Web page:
Description:

FIELD OF THE INVENTION

The invention relates to a brightness control circuit for a lighting unit of a matrix display device, a display apparatus comprising such a brightness control circuit, and a method of controlling a brightness of a lighting unit of a matrix display device.

BACKGROUND OF THE INVENTION

The patent application US2002/0122020-A1 discloses an apparatus and method for automatic brightness control of a backlight in a liquid crystal display device (further also referred to as LCD device). The LCD device generates a brightness control signal for the backlight in response to a duty rate signal. The duty rate signal has a duty cycle which corresponds to an average gray level and/or a color state of image data to be displayed on the LCD device. The image data is represented by R, G and B signals, which indicate the amount of red, green and blue per input pixel in the image data, respectively.

If the duty cycle corresponds to the color state of the image data, the maximum duty cycle depends on the sum of values in R, G and B registers. The G signal contributes fully to the R and B registers, the R signal contributes with 66% to the G and B registers, and the B signal contributes with 49% to the R and G registers. The sum of all the values in the R, G and B registers determines the duration of a high level of a pulse of the duty rate signal. The brightness of the backlight is proportional to the duration of the high level of the pulse. This approach is used to reduce a brightness magnitude in the order of G, R, B so that the contrast for each picture displayed on the LCD display screen is improved and the power consumption is decreased. It is disclosed that the effect is that in a dark picture (black) the brightness is lower than in conventional technique, and in a light picture (white) the brightness is the same as in conventional technique.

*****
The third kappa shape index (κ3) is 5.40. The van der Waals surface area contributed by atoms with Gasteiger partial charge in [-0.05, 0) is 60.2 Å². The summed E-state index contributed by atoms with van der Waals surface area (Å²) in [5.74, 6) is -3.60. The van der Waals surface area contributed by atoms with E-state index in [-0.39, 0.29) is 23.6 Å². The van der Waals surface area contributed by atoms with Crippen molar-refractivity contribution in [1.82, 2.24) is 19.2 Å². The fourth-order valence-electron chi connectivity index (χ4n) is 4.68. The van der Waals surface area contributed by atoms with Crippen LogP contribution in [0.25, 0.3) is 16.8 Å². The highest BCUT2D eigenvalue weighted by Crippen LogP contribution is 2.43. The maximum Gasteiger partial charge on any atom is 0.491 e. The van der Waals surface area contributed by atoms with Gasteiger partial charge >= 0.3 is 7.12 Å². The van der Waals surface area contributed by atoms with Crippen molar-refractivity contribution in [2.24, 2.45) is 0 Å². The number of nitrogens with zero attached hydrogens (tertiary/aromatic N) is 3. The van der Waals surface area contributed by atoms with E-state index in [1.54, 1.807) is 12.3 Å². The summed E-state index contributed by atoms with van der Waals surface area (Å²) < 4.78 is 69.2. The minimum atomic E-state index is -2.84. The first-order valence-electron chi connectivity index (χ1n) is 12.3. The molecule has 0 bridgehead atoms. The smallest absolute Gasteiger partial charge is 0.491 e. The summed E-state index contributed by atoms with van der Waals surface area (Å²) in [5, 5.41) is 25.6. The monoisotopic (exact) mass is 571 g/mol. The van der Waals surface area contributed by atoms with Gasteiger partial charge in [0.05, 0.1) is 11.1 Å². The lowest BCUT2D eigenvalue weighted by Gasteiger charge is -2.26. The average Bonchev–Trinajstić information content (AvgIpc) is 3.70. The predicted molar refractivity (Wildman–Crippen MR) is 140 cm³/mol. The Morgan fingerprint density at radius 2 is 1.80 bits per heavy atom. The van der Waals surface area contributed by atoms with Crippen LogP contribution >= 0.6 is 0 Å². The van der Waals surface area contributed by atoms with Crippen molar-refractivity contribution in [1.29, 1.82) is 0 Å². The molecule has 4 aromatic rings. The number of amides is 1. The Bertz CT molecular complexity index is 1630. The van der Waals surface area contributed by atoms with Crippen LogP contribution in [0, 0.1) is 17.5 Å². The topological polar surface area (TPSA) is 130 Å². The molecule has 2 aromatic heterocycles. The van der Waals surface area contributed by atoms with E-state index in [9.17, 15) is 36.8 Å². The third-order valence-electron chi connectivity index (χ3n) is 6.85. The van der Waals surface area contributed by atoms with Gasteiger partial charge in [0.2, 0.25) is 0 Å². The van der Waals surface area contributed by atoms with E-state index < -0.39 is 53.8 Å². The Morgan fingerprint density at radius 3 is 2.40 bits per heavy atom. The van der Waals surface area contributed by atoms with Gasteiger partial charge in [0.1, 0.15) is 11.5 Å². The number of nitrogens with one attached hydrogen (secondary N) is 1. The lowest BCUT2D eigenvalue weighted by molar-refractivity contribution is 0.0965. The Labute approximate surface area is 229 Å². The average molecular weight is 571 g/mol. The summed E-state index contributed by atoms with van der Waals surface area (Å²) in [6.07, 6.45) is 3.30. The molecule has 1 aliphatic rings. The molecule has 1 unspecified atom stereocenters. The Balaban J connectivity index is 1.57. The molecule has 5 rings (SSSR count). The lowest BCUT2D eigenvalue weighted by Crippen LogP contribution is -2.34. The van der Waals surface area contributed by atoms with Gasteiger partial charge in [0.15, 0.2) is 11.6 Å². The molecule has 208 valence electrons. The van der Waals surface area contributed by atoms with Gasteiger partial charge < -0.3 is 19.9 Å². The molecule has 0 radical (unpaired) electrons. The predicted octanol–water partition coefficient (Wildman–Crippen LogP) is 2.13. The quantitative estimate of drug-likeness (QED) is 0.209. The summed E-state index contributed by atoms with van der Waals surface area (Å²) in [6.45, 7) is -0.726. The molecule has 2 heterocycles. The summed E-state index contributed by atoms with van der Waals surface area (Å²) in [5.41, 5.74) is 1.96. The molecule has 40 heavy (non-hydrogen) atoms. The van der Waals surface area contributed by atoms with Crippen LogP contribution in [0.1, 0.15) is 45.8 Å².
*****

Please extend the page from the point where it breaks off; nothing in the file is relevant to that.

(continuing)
This automatic brightness control of the backlight may be combined with a user controlled setting of the brightness.

It is a drawback of this known automatic brightness control that for particular images, the brightness of the backlight is not optimal.

SUMMARY OF THE INVENTION

It is an object of the invention to provide an automatic brightness control for a lighting unit of a matrix display device with an improved performance.

A first aspect of the invention provides a brightness control circuit as claimed in claim 1. A second aspect of the invention provides a display apparatus as claimed in claim 4. A third aspect of the invention provides a method of controlling brightness of a lighting unit as claimed in claim 5. Advantageous embodiments of the invention are defined in the dependent claims.

The brightness control circuit for the lighting unit of the matrix display comprises an integrator which integrates the color input signals (usually the red, green and blue component signals R, G, B) of an image signal to be displayed on the LCD to obtain corresponding integrated signals. A time constant of the integrator is larger than the pixel repetition frequency of the image pixels of the color input signals. Preferably the time constant is equal or larger than a frame period of the image signal.

A selector supplies the one of the integrated signals which has the highest level to the lighting unit to generate a brightness which depends on this integrated signal which has the highest level. The brightness of the lighting unit can be optimally controlled because the momentary highest level of the color input signals is used separately. In contrast, the automatic brightness control disclosed in US2002/0122020, always uses a sum of averaged input signals R, G, B to control the brightness of the backlight unit and does not use the averaged input signal which has momentarily the highest level.